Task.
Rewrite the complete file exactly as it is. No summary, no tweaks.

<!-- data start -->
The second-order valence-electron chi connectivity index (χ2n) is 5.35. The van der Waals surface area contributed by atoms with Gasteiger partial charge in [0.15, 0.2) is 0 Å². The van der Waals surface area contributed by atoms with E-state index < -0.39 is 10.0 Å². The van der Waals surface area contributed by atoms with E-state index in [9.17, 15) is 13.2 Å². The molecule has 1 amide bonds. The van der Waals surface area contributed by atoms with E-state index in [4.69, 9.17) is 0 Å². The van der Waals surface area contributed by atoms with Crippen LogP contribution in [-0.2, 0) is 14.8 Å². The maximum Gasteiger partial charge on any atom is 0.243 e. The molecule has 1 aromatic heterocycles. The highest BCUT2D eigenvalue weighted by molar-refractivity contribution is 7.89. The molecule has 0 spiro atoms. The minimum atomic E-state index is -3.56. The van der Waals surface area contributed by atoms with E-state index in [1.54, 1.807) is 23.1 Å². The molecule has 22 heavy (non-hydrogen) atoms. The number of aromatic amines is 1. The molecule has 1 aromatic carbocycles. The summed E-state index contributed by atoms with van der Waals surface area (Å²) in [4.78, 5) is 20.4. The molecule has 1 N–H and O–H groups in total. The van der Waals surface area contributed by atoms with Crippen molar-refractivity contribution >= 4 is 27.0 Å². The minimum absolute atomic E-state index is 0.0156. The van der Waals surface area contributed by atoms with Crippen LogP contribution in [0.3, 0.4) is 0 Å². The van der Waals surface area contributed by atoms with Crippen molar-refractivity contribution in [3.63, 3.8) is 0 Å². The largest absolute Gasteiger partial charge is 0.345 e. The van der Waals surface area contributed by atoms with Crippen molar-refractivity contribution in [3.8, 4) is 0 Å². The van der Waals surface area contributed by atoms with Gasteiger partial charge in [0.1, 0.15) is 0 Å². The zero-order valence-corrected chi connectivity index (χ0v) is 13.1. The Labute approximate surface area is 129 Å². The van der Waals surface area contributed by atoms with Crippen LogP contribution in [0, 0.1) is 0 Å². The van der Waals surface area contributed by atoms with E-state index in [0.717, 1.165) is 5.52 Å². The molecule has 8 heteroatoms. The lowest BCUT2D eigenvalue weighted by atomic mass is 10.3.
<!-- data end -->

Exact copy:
The second-order valence-electron chi connectivity index (χ2n) is 5.35. The van der Waals surface area contributed by atoms with Gasteiger partial charge in [0.15, 0.2) is 0 Å². The van der Waals surface area contributed by atoms with E-state index < -0.39 is 10.0 Å². The van der Waals surface area contributed by atoms with E-state index in [9.17, 15) is 13.2 Å². The molecule has 1 amide bonds. The van der Waals surface area contributed by atoms with E-state index in [4.69, 9.17) is 0 Å². The van der Waals surface area contributed by atoms with Crippen LogP contribution in [-0.2, 0) is 14.8 Å². The maximum Gasteiger partial charge on any atom is 0.243 e. The molecule has 1 aromatic heterocycles. The highest BCUT2D eigenvalue weighted by molar-refractivity contribution is 7.89. The molecule has 0 spiro atoms. The minimum atomic E-state index is -3.56. The van der Waals surface area contributed by atoms with E-state index in [1.54, 1.807) is 23.1 Å². The molecule has 22 heavy (non-hydrogen) atoms. The number of aromatic amines is 1. The molecule has 1 aromatic carbocycles. The summed E-state index contributed by atoms with van der Waals surface area (Å²) in [4.78, 5) is 20.4. The molecule has 1 N–H and O–H groups in total. The van der Waals surface area contributed by atoms with Crippen molar-refractivity contribution >= 4 is 27.0 Å². The minimum absolute atomic E-state index is 0.0156. The van der Waals surface area contributed by atoms with Crippen LogP contribution in [0.3, 0.4) is 0 Å². The van der Waals surface area contributed by atoms with Crippen molar-refractivity contribution in [3.63, 3.8) is 0 Å². The largest absolute Gasteiger partial charge is 0.345 e. The van der Waals surface area contributed by atoms with Crippen molar-refractivity contribution in [3.8, 4) is 0 Å². The van der Waals surface area contributed by atoms with Gasteiger partial charge in [0.1, 0.15) is 0 Å². The zero-order valence-corrected chi connectivity index (χ0v) is 13.1. The Labute approximate surface area is 129 Å². The van der Waals surface area contributed by atoms with Crippen LogP contribution in [0, 0.1) is 0 Å². The van der Waals surface area contributed by atoms with E-state index in [0.717, 1.165) is 5.52 Å². The molecule has 8 heteroatoms. The lowest BCUT2D eigenvalue weighted by atomic mass is 10.3.